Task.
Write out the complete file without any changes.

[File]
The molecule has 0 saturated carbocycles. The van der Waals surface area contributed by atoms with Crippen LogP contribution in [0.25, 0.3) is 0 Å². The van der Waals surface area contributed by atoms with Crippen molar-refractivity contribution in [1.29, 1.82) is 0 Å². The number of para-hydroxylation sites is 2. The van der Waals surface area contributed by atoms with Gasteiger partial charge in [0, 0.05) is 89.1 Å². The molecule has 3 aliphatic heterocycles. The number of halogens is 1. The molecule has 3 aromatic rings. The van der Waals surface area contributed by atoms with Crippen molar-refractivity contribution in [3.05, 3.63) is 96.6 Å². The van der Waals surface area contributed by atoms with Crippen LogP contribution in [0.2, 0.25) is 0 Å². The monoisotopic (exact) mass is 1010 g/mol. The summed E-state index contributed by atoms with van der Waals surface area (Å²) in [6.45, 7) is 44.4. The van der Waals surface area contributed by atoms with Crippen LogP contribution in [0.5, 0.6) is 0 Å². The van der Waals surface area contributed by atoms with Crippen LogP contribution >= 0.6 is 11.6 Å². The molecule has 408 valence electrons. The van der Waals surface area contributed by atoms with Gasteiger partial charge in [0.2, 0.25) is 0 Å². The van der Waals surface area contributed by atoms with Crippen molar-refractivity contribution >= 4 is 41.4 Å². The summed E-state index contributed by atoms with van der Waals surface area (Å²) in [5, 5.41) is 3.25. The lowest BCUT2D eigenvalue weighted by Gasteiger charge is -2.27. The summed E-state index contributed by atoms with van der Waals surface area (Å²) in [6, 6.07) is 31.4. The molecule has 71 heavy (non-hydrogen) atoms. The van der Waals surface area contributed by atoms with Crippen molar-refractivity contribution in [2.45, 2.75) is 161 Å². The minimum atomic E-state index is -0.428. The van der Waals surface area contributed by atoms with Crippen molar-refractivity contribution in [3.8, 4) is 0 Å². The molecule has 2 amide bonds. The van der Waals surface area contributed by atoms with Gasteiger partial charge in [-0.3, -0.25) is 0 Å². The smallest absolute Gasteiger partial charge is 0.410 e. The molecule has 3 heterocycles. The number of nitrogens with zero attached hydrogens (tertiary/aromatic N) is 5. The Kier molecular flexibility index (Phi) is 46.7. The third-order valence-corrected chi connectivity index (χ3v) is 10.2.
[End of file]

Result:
The molecule has 0 saturated carbocycles. The van der Waals surface area contributed by atoms with Crippen LogP contribution in [0.25, 0.3) is 0 Å². The van der Waals surface area contributed by atoms with Crippen molar-refractivity contribution in [1.29, 1.82) is 0 Å². The number of para-hydroxylation sites is 2. The van der Waals surface area contributed by atoms with Gasteiger partial charge in [0, 0.05) is 89.1 Å². The molecule has 3 aliphatic heterocycles. The number of halogens is 1. The molecule has 3 aromatic rings. The van der Waals surface area contributed by atoms with Crippen molar-refractivity contribution in [3.05, 3.63) is 96.6 Å². The van der Waals surface area contributed by atoms with Crippen LogP contribution in [0.2, 0.25) is 0 Å². The monoisotopic (exact) mass is 1010 g/mol. The summed E-state index contributed by atoms with van der Waals surface area (Å²) in [6.45, 7) is 44.4. The van der Waals surface area contributed by atoms with Crippen LogP contribution in [0.5, 0.6) is 0 Å². The van der Waals surface area contributed by atoms with Crippen LogP contribution >= 0.6 is 11.6 Å². The molecule has 408 valence electrons. The van der Waals surface area contributed by atoms with Gasteiger partial charge in [0.2, 0.25) is 0 Å². The van der Waals surface area contributed by atoms with Crippen molar-refractivity contribution >= 4 is 41.4 Å². The summed E-state index contributed by atoms with van der Waals surface area (Å²) in [5, 5.41) is 3.25. The lowest BCUT2D eigenvalue weighted by Gasteiger charge is -2.27. The summed E-state index contributed by atoms with van der Waals surface area (Å²) in [6, 6.07) is 31.4. The molecule has 71 heavy (non-hydrogen) atoms. The van der Waals surface area contributed by atoms with Crippen molar-refractivity contribution in [2.45, 2.75) is 161 Å². The minimum atomic E-state index is -0.428. The van der Waals surface area contributed by atoms with Crippen molar-refractivity contribution in [3.8, 4) is 0 Å². The molecule has 2 amide bonds. The van der Waals surface area contributed by atoms with Gasteiger partial charge in [-0.3, -0.25) is 0 Å². The smallest absolute Gasteiger partial charge is 0.410 e. The molecule has 3 heterocycles. The number of nitrogens with zero attached hydrogens (tertiary/aromatic N) is 5. The Kier molecular flexibility index (Phi) is 46.7. The third-order valence-corrected chi connectivity index (χ3v) is 10.2.